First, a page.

Is red wine an antidote to osteoporosis?
Research that links drinking wine lower risks of osteoporosis in post-menopausal women has been noted by an international forum. Words by Lynn Elsey.
A team of reviewers from the International Scientific Forum on Alcohol Research has backed a new study that found that drinking a couple of glasses of wine a day could be as effective as taking biophosphonates to help maintain bone strength and fight osteoporosis.
The reviewers based their findings on a study undertaken by researchers at the University of Oregon, US. The results, which were published in the September issue of Menopause, showed that a moderate intake of alcohol – one to two small glasses of wine, averaging 19 grams per day – lowered the risk of decreased bone density.
Bone weakness or osteoporosis is a major concern for fractures in post- menopausal women. According to the authors of the study, the weakness is the result of an imbalance between normal resorption, a process of old bone dissolving, and the laying down of new bone – which is known as ‘bone turnover’. After menopause, the resorption of old bone continues but the addition of new bone is less successful, leading to a decrease in bone density.
The Oregon study investigated the effect of moderate drinking on 40 healthy post-menopausal women and involved measurements during consumption, during a non-drinking phase and when the participants resumed drinking. The participants drank an average of 19 grams of wine per day, approximately 1 to 1.5 drinks per day (US).
"The issue of moderate alcohol ingestion being positively correlated with bone mineral density in older adults, especially postmenopausal women, is now of little doubt"
The results showed that consuming wine led to a reduction in bone turnover and therefore stronger bones. It also found that abstaining from alcohol resulted in increased bone among regular moderate drinkers. The researchers said that the most important aspect of the study may be that it has helped identify cellular mechanisms for the increase in bone turnover, creating a higher risk of developing osteoporosis. A resumption of drinking had an immediate effect of reducing the negative effects however.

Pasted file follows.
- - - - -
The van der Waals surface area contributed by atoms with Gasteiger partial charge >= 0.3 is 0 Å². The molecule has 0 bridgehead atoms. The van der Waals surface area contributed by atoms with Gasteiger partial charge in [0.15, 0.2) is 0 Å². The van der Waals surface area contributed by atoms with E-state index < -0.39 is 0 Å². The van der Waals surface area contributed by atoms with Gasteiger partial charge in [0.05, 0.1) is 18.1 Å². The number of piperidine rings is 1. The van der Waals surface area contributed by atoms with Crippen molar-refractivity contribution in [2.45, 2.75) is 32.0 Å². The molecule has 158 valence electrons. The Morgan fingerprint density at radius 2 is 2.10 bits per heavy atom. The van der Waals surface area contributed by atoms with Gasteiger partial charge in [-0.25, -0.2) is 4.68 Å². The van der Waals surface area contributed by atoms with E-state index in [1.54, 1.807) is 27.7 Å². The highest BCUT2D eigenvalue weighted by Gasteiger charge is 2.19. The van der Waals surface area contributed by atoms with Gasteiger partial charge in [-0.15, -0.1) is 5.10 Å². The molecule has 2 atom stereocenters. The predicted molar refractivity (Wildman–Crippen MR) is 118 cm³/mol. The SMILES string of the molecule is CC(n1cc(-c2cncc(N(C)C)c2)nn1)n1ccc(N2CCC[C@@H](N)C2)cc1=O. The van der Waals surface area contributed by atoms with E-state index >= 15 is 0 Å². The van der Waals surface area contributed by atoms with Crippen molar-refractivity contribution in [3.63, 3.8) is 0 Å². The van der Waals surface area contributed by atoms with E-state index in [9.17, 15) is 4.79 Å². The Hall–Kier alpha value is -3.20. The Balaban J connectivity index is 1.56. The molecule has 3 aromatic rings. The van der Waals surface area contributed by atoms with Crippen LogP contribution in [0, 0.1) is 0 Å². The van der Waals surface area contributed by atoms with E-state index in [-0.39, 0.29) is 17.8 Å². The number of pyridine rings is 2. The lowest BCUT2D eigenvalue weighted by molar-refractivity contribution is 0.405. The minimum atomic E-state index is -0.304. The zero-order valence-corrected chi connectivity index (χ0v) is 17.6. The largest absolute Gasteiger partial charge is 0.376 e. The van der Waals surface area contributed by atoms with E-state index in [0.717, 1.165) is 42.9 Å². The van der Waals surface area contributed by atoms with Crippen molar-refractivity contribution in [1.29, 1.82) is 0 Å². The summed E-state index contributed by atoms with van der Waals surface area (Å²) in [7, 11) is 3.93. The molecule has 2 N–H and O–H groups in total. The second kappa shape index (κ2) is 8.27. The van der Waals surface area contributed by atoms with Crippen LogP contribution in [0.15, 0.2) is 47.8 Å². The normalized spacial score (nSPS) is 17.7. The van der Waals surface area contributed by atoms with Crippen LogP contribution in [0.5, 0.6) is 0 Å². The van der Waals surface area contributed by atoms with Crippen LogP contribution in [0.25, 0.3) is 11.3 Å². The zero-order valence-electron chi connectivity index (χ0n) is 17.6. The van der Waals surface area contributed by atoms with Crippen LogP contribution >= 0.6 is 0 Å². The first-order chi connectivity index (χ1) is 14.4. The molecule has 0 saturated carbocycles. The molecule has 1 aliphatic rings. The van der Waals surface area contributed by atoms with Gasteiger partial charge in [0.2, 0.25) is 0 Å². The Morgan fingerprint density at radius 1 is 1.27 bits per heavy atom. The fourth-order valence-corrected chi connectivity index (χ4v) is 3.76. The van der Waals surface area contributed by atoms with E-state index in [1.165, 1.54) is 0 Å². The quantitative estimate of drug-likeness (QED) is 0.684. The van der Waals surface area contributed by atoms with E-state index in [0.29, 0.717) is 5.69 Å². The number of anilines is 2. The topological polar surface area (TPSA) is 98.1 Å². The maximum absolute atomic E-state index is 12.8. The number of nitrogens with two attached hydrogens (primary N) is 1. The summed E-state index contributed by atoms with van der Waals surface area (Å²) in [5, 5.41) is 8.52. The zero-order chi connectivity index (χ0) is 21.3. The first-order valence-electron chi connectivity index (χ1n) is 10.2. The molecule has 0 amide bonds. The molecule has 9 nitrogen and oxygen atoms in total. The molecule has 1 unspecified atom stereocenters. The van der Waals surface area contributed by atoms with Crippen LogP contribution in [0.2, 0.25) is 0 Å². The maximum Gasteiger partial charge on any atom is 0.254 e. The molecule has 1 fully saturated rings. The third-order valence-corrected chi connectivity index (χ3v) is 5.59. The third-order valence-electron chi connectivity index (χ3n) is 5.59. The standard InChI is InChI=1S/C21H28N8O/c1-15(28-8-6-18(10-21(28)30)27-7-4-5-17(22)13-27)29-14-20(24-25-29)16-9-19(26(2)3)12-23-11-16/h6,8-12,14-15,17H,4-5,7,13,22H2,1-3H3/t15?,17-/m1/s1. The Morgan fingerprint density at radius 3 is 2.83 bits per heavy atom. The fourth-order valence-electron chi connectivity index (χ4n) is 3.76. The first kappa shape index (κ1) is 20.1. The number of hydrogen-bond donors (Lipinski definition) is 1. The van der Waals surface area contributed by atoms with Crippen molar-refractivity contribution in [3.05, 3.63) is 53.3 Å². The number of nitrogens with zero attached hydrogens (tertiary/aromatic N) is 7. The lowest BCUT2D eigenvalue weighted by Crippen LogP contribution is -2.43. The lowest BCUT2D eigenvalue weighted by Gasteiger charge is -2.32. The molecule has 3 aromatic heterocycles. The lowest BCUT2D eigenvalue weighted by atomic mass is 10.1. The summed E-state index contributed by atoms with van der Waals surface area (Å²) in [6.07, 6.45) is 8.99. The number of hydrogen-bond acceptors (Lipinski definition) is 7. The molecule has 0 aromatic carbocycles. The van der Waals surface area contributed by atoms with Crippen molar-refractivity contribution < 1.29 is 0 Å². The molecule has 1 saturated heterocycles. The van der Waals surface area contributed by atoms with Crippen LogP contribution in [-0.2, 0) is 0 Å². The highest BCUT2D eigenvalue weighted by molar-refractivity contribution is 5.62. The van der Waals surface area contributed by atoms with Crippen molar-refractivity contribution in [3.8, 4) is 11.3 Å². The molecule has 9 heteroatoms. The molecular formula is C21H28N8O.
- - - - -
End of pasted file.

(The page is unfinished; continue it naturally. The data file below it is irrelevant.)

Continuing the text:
According to the forum reviewers, the results suggested that moderate alcohol consumption provides a similar effect to taking medicines commonly used to treat bone diseases, called biophosphonates.
“The issue of moderate alcohol ingestion being positively correlated with bone mineral density in older adults, especially postmenopausal women, is now of little doubt”, Jonathan Powell and Ravin Jugdaohsingh, from the MRC Human Nutrition Research Group at Cambridge University, subsequently noted in a response to the initial posting of the forum’s paper.
The results support previous research that has shown greater bone mineral density and lower risk of fractures density found in moderate drinking post-menopausal women.
The International Scientific Forum on Alcohol Research is a joint program between the Institute on Lifestyle and Health at Boston University School of Medicine (US) and Alcohol in Moderation (UK). The forum is designed to provide critiques, comments and expert opinion on research published on scientific publications and policy statements related to alcohol and health and to provide a source of expert opinion.
This article was originally published in Food Australia Magazine, the journal of the Australian Institute of Food Science and Technology. Click below for the original copy.